Pico Iyer's latest book The Man within my Head is about the mystical connections he has felt with Graham Greene. Here the travel writer talks about this kinship, his evolution and current concerns of balancing the external and internal worlds. An exclusive interview.

After years of travelling to some of the most distant and exotic places in the world, travel writer Pico Iyer sets out on an inward journey in his latest book The Man Within My Head (Hamish Hamilton). He explores the almost mystical kinship he has felt with the British writer Graham Greene, whom he never met. In an email interview, he tells Meenakshi Kumar about Greene’s influence on him and his travel writings.

At what point did you start feeling this inexplicable connection with Graham Greene?

As soon as I started travelling, I began to find that no one caught the places I was visiting — from Cuba to Vietnam to South Africa to Haiti — as well as Graham Greene did; and, more important, no one caught all the moral and emotional complications of travel (the unease of being a privileged foreigner, the sense of being surrounded by political situations you often misread, the equivocal encounters with locals who have everything to gain from befriending you) so well as Greene.

He’s almost the patron saint of travellers, especially as they sit with their doubts in their barren rooms. And though those who stay at home might read him as a fugitive, always running away from commitment, I see him as asking all the most difficult questions of himself, including the ones having to do with commitment.

Plus, on a very superficial level, I was born, of course, on the same road in Oxford next to which he had lived. I went to the same school that his son had been to and I was formed — or deformed — by all the classic English boarding-schools of which he was both product and poet laureate, and I’ve always been fascinated by the conundrums of faith, as he was. So, I feel a kinship with him on a very superficial level as well.

You write in the book that you never wanted to meet Greene. Why is that so?

As a writer, I’m keenly, sometimes painfully aware that the person who writes is radically different from the one who meets the world; it’s the difference between seeing someone alone, lost in his thoughts and his imagination at his desk, and seeing him after he puts on a face and a voice to confront the world.

And in Greene’s case, I always felt that I got the heart of him, the best and most intimate part of him, his doubts, his terrors, his secret habits, through his books. If I’d met him, I’d have been seeing only that public surface he put up to distract the world. It would be like seeing the costume, the personality of someone, when on the page you can commune with his soul.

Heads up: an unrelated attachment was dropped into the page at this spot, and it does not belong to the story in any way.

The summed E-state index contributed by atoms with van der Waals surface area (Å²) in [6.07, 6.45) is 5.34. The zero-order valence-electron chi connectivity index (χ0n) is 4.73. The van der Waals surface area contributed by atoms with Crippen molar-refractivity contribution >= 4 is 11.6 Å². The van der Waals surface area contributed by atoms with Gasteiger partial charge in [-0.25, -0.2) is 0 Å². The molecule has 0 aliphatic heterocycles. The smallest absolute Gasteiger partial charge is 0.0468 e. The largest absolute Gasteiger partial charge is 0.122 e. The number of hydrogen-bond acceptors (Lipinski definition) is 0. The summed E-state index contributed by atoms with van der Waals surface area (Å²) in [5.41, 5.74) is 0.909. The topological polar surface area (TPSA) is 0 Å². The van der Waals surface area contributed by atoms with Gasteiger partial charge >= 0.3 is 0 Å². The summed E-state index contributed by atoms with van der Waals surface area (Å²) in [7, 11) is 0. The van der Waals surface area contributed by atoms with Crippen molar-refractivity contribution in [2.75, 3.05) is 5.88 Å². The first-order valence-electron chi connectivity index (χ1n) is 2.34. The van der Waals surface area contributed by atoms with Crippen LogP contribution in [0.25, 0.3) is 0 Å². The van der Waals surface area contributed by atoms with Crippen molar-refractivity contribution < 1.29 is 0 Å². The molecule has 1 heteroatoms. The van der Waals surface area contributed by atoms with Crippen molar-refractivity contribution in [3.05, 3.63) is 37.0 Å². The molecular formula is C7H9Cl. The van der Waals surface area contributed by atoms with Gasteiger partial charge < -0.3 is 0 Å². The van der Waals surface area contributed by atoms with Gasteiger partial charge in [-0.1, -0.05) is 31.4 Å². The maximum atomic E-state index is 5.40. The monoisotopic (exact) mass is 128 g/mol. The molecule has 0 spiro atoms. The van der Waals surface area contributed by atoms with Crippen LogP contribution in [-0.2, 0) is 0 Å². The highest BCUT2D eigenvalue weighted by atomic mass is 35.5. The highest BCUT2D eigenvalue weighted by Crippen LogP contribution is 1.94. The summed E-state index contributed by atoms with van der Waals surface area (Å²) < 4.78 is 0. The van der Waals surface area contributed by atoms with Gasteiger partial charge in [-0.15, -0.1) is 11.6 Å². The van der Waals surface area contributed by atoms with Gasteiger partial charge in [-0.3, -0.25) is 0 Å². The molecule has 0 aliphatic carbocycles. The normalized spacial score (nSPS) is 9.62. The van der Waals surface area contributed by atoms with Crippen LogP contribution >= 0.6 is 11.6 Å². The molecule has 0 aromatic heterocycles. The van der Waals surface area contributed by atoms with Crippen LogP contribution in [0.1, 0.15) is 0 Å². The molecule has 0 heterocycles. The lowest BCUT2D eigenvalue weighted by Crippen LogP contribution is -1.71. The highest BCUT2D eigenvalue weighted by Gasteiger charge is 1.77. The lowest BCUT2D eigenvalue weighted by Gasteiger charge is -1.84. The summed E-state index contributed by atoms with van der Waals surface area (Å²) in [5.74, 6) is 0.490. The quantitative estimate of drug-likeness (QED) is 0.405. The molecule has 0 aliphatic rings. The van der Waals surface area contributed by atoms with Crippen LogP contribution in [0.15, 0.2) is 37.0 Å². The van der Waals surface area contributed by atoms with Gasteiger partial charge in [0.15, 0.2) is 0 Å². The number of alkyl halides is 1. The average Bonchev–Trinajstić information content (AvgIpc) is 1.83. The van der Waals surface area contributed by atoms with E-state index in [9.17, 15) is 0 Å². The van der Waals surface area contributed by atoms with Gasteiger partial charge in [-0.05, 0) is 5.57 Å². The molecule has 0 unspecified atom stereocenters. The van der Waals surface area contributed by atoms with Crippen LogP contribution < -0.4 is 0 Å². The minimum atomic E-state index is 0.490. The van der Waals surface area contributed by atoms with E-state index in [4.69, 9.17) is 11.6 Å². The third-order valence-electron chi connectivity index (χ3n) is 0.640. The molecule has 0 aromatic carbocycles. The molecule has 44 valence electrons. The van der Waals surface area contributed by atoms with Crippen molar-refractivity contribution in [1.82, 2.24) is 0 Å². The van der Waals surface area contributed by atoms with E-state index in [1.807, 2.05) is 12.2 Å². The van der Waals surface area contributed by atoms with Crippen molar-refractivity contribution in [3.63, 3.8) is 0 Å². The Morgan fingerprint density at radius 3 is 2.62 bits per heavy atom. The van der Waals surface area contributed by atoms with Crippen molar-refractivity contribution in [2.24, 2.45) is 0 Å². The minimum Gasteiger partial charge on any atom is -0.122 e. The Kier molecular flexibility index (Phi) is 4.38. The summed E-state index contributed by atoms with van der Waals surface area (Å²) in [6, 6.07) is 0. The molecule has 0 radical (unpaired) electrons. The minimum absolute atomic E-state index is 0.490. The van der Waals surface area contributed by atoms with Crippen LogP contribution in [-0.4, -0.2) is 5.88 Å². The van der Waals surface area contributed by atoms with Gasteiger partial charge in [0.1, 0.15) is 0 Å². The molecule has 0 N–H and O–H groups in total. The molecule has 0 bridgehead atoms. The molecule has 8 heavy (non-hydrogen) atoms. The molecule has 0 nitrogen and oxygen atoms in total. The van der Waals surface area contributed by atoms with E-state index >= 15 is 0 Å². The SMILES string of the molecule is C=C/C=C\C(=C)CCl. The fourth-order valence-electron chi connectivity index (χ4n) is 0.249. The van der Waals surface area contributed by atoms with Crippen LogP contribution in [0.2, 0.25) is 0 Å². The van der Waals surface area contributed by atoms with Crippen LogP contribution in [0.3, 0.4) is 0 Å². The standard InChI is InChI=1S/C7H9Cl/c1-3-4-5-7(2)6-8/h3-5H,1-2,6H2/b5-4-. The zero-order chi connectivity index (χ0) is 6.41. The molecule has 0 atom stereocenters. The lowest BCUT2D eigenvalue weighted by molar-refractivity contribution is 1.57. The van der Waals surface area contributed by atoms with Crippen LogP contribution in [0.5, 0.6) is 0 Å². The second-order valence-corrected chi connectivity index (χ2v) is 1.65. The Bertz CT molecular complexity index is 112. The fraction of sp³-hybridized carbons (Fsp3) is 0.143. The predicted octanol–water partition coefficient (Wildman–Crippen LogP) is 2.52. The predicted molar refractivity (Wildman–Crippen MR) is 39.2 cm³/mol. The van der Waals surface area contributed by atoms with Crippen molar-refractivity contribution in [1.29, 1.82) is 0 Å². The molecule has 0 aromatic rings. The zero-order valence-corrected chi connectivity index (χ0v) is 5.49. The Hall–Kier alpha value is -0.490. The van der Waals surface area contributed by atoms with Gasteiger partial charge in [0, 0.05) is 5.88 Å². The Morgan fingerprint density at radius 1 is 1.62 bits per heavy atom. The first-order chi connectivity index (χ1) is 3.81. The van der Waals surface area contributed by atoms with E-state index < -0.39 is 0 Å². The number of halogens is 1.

In that sense, meeting Greene might not just have simplified my sense of him, but complicated it; it would have given me all kinds of features — the high colour in his face, his surprisingly thin voice, his courteous manners, his very long legs — to distract me from the parts of him that really spoke to my core.

A writer is a deeply private person who has to impersonate himself when he goes out in public.

The book is as much about you, your relationship with your father as it is about Graham Greene. Would you then like to call it a veiled autobiography?

I certainly make it seem as if it’s a covert autobiography, and that looking at Greene is a way for me to get out some of my own story. But, in fact, I think even that’s a bit of a ruse; many of the aspects of my own life I describe here are not ones even my wife or mother would recognize, and although there’s nothing that’s untrue in them, I leave out so much that I wouldn’t call them true, either. That’s one reason I kept out a subtitle from the cover — so the reader wouldn’t even know how much of this is fiction, how much non-fiction.

I’m not really interested in my own life and story; after all, that is what surrounds me every day, and I think most of us are least to be trusted when claiming to tell or write about ourselves and those closest to us. But I am interested in the way any life, even mine, plays out some archetypal patterns, and that’s what I try to bring out in this book.

A boy leaves his parents to go out and become himself and, 30 years on, finds that he has turned into his parents, more or less. Fires wipe out a house, sending members of a family back to square one, and they’re obliged to think of how the Buddha said that all life is a burning house, and what we do with that impermanence is the story of our lives. A man wakes up in a city named for peace — La Paz, Bolivia — almost as if he’s being born and then, 220 pages later, almost dies near the city named for peace.

I hope these are the kinds of almost mythic patterns that many a reader might relate to, whatever kinds of births and losses and families they live among. When I write about my father, for example, I tell very, very little about him — or about me — but just try to get at some larger, more universal story of fathers and sons.